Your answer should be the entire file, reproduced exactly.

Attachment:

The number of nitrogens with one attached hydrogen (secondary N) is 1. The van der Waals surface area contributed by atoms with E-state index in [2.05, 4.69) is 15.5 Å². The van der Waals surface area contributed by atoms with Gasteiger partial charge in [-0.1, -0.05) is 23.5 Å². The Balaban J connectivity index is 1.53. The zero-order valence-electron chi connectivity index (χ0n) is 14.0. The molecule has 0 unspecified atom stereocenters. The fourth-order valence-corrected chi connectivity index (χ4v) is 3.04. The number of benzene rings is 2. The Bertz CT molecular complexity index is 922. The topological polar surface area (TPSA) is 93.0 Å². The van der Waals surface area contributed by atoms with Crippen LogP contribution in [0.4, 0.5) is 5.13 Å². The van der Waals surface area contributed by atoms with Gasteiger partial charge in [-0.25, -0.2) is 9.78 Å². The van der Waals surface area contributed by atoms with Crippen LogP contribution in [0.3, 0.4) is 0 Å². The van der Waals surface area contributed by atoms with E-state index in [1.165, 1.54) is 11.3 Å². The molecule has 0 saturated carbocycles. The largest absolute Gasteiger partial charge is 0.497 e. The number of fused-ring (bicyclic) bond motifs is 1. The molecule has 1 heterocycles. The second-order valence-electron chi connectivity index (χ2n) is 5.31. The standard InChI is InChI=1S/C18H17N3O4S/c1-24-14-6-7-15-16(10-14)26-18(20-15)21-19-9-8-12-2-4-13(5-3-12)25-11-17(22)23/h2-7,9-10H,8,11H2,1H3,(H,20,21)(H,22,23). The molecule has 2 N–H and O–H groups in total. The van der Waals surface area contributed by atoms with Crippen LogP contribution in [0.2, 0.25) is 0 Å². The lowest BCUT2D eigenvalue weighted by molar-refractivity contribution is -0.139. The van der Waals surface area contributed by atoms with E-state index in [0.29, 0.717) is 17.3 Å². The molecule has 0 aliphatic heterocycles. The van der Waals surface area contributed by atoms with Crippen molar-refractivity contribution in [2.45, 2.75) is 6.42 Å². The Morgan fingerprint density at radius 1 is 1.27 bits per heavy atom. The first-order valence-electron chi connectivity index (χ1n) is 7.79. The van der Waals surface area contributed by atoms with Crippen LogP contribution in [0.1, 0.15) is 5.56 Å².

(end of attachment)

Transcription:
The number of nitrogens with one attached hydrogen (secondary N) is 1. The van der Waals surface area contributed by atoms with E-state index in [2.05, 4.69) is 15.5 Å². The van der Waals surface area contributed by atoms with Gasteiger partial charge in [-0.1, -0.05) is 23.5 Å². The Balaban J connectivity index is 1.53. The zero-order valence-electron chi connectivity index (χ0n) is 14.0. The molecule has 0 unspecified atom stereocenters. The fourth-order valence-corrected chi connectivity index (χ4v) is 3.04. The number of benzene rings is 2. The Bertz CT molecular complexity index is 922. The topological polar surface area (TPSA) is 93.0 Å². The van der Waals surface area contributed by atoms with Crippen LogP contribution in [0.4, 0.5) is 5.13 Å². The van der Waals surface area contributed by atoms with Gasteiger partial charge in [-0.25, -0.2) is 9.78 Å². The van der Waals surface area contributed by atoms with Crippen LogP contribution in [0.3, 0.4) is 0 Å². The van der Waals surface area contributed by atoms with E-state index in [1.165, 1.54) is 11.3 Å². The molecule has 0 saturated carbocycles. The largest absolute Gasteiger partial charge is 0.497 e. The number of fused-ring (bicyclic) bond motifs is 1. The molecule has 1 heterocycles. The second-order valence-electron chi connectivity index (χ2n) is 5.31. The standard InChI is InChI=1S/C18H17N3O4S/c1-24-14-6-7-15-16(10-14)26-18(20-15)21-19-9-8-12-2-4-13(5-3-12)25-11-17(22)23/h2-7,9-10H,8,11H2,1H3,(H,20,21)(H,22,23). The molecule has 2 N–H and O–H groups in total. The van der Waals surface area contributed by atoms with Crippen LogP contribution in [0.2, 0.25) is 0 Å². The lowest BCUT2D eigenvalue weighted by molar-refractivity contribution is -0.139. The van der Waals surface area contributed by atoms with E-state index in [0.29, 0.717) is 17.3 Å². The molecule has 0 aliphatic heterocycles. The van der Waals surface area contributed by atoms with Crippen molar-refractivity contribution in [2.45, 2.75) is 6.42 Å². The Morgan fingerprint density at radius 1 is 1.27 bits per heavy atom. The first-order valence-electron chi connectivity index (χ1n) is 7.79. The van der Waals surface area contributed by atoms with Crippen LogP contribution in [0.1, 0.15) is 5.56 Å².